Oh dear. Things are all getting a bit bad when you get genuinely excited at seeing a supermarket. I didn’t really need much, but I wanted to go in and push a trolley around gleaming white air-conditioned aisles, marvelling at the ridiculous levels of choice available. I ended up spending $20 (i.e. quite a lot), on some things I didn’t even really need. But it was just a bit too much for me, seeing all those varieties of shower gel. It was more or less a Western supermarket, and most of my readers would not even blink at it, but when you haven’t seen one since Erzurum, quite a few weeks ago, it’s quite a novelty. It’s quite close to where I’m staying, and I think I shall visit again.
I am now in Tashkent, the capital of Uzbekistan, a city of two million people, with wide tree-lined streets, all feeling very modern, even with a metro system. After being down in Samarkand, I was back to feeling very good on the bike – I was going to take 3 days to here, but in spite of a headwind I made 145km on the first day out, and then the wind was gone yesterday, so I set a new personal best, racking up 195km to get to Tashkent. 25-30km longer than I’ve ever covered in one day. I considered riding around for another 5km, to make 200km, but I’m not that much of a dork. A 200km day can wait until China.
For those cyclists coming this way, and wondering about the road from Samarkand to Tashkent, where it crosses through Kazakhstan, just follow the M39. Shortly before the border is a police checkpoint, and some blocks across the M39. The police will tell you to turn down the road towards Gulistan, then go north from there. My map shows that road as very small, but it’s a brand new 35km dual carriageway to Gulistan. From there the road is a bit rough for the next 50km or so, before improving for the last part to Tashkent. The detour adds around 50km to the trip. Damn Stalin and his gerrymandering.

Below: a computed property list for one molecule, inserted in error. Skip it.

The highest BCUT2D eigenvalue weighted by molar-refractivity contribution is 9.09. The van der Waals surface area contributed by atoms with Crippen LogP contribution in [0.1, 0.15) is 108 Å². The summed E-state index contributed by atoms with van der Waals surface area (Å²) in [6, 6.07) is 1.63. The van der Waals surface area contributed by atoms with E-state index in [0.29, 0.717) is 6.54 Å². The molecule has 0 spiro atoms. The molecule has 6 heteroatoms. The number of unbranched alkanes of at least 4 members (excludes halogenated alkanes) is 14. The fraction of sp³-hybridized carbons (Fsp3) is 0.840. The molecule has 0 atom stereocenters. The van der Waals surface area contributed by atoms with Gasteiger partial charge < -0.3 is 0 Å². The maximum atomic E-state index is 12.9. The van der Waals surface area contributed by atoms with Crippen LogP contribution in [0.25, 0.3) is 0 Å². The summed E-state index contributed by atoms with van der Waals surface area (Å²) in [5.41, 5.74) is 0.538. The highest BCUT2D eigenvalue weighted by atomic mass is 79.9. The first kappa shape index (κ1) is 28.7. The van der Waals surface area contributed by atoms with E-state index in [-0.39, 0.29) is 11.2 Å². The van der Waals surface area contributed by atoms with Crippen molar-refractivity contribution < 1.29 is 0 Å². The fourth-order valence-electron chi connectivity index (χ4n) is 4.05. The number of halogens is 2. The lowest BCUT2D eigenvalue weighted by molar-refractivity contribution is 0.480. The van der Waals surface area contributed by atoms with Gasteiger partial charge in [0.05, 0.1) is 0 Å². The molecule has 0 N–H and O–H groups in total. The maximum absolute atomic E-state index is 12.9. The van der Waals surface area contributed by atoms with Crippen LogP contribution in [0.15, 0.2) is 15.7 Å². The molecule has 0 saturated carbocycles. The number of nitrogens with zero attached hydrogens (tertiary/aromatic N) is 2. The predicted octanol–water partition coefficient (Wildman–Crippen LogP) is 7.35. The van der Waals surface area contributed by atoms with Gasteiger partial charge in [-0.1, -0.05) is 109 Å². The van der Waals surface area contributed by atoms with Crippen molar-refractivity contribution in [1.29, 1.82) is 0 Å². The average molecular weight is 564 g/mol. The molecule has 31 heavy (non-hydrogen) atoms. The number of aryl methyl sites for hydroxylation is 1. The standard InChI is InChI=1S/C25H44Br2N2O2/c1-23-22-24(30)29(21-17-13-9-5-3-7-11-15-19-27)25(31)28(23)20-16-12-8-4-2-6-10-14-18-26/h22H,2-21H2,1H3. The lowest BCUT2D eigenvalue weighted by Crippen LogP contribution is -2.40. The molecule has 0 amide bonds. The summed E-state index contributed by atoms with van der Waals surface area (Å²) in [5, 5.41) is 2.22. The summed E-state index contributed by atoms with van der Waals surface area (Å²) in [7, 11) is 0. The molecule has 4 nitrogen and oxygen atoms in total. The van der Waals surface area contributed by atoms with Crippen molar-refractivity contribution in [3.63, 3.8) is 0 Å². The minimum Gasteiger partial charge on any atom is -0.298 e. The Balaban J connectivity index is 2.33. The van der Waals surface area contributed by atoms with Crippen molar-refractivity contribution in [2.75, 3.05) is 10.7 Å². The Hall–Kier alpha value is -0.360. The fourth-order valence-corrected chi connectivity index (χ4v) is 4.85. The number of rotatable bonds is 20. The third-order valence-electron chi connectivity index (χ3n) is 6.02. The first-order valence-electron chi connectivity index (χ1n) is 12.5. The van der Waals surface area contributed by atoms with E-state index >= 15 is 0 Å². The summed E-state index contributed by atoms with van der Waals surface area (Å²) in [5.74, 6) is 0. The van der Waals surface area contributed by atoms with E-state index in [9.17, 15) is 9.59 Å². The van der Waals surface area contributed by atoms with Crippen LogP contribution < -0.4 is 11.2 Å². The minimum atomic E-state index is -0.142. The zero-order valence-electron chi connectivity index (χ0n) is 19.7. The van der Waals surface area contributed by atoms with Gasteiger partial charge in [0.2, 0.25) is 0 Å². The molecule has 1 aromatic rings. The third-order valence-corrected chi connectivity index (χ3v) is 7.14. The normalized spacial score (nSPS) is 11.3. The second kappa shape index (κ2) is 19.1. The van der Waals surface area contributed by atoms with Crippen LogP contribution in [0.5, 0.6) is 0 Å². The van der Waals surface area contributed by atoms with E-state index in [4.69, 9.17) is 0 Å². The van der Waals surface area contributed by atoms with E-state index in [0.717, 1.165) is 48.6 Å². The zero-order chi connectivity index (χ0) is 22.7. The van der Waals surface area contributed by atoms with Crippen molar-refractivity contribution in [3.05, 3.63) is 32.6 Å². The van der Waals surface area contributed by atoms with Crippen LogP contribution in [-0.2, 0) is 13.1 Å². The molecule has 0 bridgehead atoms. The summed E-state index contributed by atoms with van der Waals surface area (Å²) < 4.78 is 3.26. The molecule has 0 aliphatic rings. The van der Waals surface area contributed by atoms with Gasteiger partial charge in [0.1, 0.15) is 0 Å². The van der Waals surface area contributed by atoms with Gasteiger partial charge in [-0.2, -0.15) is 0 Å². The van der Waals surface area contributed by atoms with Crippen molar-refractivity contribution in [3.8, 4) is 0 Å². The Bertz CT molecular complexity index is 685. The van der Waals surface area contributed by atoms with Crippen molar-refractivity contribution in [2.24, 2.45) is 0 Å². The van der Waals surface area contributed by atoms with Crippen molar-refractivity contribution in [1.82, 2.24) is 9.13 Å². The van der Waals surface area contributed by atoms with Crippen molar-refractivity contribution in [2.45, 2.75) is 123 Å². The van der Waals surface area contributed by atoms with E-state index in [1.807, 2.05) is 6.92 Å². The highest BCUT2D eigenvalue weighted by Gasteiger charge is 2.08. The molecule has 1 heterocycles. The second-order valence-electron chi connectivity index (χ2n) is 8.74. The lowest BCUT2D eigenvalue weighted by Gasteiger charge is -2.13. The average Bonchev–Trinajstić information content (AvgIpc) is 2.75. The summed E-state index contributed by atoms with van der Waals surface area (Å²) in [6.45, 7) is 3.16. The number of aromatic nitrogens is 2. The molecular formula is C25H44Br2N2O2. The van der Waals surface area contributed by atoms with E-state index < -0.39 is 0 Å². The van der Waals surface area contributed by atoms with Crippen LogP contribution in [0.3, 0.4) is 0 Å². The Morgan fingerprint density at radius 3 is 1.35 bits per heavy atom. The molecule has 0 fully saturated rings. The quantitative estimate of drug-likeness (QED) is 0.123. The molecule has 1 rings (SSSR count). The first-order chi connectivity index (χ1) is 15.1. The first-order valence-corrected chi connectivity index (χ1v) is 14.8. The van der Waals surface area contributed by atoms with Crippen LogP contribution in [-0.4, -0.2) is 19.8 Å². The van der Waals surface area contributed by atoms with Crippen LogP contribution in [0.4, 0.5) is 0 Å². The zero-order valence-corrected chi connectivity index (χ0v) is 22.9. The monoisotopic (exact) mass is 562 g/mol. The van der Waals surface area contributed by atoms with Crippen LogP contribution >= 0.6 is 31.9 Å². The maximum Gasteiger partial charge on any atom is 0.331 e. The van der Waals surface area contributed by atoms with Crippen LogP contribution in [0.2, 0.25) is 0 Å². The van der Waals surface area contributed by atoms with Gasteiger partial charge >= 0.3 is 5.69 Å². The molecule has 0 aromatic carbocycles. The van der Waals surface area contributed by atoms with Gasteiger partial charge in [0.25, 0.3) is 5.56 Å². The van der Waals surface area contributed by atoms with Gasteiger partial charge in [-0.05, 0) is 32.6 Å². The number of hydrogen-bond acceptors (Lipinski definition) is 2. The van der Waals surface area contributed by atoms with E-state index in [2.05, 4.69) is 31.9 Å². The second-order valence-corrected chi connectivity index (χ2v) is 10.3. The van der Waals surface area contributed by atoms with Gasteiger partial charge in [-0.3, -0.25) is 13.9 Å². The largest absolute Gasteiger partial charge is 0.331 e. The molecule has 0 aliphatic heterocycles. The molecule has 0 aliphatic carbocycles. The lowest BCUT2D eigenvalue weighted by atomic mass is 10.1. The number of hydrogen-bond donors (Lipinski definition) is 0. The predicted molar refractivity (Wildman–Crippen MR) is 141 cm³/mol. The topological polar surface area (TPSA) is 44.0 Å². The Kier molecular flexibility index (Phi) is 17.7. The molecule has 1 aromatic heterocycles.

So I was struggling with a headwind, when I saw two cyclists sitting by the road. Two nice Swiss guys, who I stopped at chatted to for a couple of hours. They had given up after 10km, and were sitting under the trees, smoking, drinking vodka, and reading. A pleasant couple of hours, and a nice diversion from what could have been a tough day. Could have been tough, but then later that day I grabbed the back of the truck for a haul up the hill, then as I rolled down the other side, “Wherever I May Roam” came on the MP3 player, the scenery was fantastic, and all was good with the world. Thought of all my friends, probably sitting at work staring at the clock, waiting for 5:00 so they could go to the pub – and I knew I was right where I wanted to be.
But it is not without challenges – I was waiting for a kebab last night, when there was a delay as the guy making the kebabs had to stop to wrap a fresh strip of bandage around his colleague’s thumb, which was spurting blood. Even more blood started coming through the bandage, as he went back to work making kebabs. No washing of hands or anything. I looked around, thought about it a bit (this is a sign of how far I’ve come, I needed to think about it), and walked away. Found an amazingly clean Turkish fast food restaurant, two dinners for around $5. And didn’t get sick, so that’s good – the stomach seems settled right now.
I’ll be here for a few days, sorting out Chinese, Kyrgyz and Kazakh visas. I may also get some bicycle spares delivered to here, which might take a few more days. But it seems a nice enough place to kill some time, wandering around those aisles with my trolley…what? You have a choice of toothpaste? And more than two sorts of noodles?…all this decision-making will tax my brain a bit.